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Jacob Klassen was one of those who was frozen at his job. He worked for a coal company before his call for military service and, after he claimed CO status, he continued working at reduced wages.


“In fall 1944 he was transferred to the grain terminals at Port Arthur , ON, where ships were loaded with grain for export…. Jake worked shifts, cleaning grain at the pool terminal which included 160 round storage bins, with additional square bin between the round ones. The rotating grain-cleaning crews consisted of 5-6 ASW men, many from the Winnipeg area….”


Humphrey Mitchell, the federal Labour Minister during the war, complimented the men at Port Arthur specifically for their work. He wrote


“Conscientious objectors have willingly undertaken heavy and difficult work during the war. Their services have been available at several periods when critical situations developed due to labor shortages. As an example of this, some 75 conscientious objectors were employed at the Head of the Lakes [known then as Port Arthur and later as Thunder Bay, Ontario] in loading and unloading grain cars at a time when a serious congestion was developing… Labour Department officials relate stories of conscientious objectors coming to district offices to obtain heavier and more difficult work in order to do more for the war effort.” [Toews, 110]


Jake worked at the grain terminals until the end of the war.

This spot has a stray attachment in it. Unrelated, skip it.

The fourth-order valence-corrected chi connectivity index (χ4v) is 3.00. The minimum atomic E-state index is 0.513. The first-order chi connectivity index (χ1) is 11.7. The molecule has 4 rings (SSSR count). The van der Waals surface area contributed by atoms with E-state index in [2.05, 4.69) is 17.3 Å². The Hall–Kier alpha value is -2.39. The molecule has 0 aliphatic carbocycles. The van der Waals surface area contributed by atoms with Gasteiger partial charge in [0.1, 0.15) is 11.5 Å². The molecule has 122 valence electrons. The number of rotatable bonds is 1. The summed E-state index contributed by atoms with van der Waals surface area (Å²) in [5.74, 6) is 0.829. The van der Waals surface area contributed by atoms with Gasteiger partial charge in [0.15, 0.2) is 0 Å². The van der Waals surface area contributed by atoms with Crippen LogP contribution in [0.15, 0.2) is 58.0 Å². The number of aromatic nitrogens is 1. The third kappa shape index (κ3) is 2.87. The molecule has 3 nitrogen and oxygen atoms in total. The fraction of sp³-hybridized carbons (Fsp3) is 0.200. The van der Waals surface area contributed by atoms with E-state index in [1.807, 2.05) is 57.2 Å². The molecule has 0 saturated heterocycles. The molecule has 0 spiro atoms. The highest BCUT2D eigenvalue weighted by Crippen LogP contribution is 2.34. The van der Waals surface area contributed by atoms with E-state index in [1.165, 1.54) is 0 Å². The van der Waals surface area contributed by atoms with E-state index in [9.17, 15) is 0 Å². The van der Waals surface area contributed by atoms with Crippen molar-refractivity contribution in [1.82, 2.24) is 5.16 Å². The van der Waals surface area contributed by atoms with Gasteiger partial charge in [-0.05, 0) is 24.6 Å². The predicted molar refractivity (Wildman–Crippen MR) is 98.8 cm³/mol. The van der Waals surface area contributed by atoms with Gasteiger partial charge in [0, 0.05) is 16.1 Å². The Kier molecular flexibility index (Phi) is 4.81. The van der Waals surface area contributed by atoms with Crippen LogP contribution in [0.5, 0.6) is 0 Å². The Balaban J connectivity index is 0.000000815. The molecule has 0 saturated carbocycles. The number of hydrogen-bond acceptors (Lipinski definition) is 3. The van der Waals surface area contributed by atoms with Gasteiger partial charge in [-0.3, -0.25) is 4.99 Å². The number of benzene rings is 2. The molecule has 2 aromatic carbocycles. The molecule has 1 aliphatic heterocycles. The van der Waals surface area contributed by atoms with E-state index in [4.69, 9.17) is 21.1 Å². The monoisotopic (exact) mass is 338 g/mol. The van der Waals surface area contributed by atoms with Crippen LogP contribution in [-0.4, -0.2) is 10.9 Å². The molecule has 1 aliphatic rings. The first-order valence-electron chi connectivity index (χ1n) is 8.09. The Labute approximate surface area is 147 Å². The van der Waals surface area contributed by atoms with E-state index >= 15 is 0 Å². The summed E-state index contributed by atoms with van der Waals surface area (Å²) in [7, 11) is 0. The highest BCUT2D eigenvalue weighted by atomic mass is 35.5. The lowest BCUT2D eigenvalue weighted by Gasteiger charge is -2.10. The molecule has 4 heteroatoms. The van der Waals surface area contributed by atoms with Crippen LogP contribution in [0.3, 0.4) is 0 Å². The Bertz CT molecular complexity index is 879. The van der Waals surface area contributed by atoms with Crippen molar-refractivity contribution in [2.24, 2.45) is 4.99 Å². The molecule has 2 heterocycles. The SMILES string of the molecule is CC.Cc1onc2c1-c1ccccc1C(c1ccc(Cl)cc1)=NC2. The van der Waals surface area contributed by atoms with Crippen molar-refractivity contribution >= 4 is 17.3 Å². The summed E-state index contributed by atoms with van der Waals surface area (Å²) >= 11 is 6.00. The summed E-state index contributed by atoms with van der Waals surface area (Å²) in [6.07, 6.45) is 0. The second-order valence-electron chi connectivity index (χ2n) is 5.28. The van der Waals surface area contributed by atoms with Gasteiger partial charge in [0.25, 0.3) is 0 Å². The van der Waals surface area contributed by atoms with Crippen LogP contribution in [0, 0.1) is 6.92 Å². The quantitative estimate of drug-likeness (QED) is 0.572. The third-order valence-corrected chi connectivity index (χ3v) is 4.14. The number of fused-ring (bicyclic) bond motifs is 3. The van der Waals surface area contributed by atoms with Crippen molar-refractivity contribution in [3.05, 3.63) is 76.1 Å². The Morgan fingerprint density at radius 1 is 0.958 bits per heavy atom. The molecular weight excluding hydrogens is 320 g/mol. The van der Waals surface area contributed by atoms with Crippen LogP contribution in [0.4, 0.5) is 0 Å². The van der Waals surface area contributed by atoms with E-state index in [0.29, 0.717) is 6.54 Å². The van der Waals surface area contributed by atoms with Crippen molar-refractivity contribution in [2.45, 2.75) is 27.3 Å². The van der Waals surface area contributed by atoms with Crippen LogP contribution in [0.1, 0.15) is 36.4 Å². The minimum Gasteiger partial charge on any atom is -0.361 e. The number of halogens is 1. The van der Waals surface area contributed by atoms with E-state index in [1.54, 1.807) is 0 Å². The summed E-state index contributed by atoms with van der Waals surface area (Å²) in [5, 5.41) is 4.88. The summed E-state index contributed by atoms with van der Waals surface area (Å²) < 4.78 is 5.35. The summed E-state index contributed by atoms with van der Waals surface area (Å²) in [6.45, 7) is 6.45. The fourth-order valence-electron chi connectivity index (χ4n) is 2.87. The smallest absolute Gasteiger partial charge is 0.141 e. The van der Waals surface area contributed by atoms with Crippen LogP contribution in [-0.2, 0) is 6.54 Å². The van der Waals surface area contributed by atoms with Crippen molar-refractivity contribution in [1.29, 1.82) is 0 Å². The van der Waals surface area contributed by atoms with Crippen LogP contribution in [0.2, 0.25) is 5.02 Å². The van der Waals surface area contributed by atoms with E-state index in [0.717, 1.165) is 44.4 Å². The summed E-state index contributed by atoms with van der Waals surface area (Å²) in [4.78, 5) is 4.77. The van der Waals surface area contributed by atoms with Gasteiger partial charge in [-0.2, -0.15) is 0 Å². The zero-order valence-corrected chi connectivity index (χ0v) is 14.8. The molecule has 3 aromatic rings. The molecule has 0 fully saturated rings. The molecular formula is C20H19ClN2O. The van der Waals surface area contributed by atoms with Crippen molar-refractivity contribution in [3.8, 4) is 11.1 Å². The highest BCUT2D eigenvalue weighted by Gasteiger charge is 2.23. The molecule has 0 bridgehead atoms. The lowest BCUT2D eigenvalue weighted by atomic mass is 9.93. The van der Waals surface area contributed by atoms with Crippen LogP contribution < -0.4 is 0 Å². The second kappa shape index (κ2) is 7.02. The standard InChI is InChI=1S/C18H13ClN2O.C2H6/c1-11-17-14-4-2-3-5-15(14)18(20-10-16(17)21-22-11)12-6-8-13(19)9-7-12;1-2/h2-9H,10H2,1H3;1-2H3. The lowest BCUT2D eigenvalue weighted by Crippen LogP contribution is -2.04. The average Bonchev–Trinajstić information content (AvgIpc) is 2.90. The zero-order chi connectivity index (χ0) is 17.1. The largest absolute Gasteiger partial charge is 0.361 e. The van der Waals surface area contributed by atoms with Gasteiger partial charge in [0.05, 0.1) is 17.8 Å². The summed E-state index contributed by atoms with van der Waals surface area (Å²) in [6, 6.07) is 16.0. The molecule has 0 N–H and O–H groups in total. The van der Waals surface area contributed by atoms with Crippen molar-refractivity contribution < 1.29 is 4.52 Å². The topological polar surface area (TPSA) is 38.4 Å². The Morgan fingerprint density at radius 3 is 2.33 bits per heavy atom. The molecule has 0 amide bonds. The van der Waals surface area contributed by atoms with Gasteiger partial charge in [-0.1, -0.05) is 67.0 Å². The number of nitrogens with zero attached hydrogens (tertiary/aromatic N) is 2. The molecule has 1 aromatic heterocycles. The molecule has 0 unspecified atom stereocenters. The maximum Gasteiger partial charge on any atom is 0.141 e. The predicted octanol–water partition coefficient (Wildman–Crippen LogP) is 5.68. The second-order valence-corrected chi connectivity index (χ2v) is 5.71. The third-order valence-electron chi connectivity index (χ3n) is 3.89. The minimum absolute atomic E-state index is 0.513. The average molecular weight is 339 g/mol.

“When the veterans returned after VE day in 1945… Jake found himself without a job because the returning men were given priority. So Jake and Anne [his wife] returned to Winnipeg, where he found work at Canada Packers. [ASP, 106]


Near the end of the war, government officials handed out very few camp assignments. Most men who became COs in 1944 and 1945 were sent to take on agricultural or industrial jobs. David Schellenberg served in both areas. He spent two years doing agricultural service before being moved to the city.


“For 4 months I worked for the Arctic Ice Company in Wpg. They paid $15 a month to the Red Cross, the rest I got.” [MHC, 1015-13]


Dominion button works factory in Kitchener, Ontario


Another CO packed coffee at H.L. McKinnon's Ltd. in Winnipeg in 1945.


“My experience was very ordinary in that my employer was Christian and sympathetic to several of us who worked in his factory as COs .” [MHC, 1015-25]


These short descriptions give us a small glimpse into the work these COs performed, but for many COs, the work wasn't anything special. It was a natural part of their life. Luckily, we do have some longer, more descriptive accounts of industrial work.

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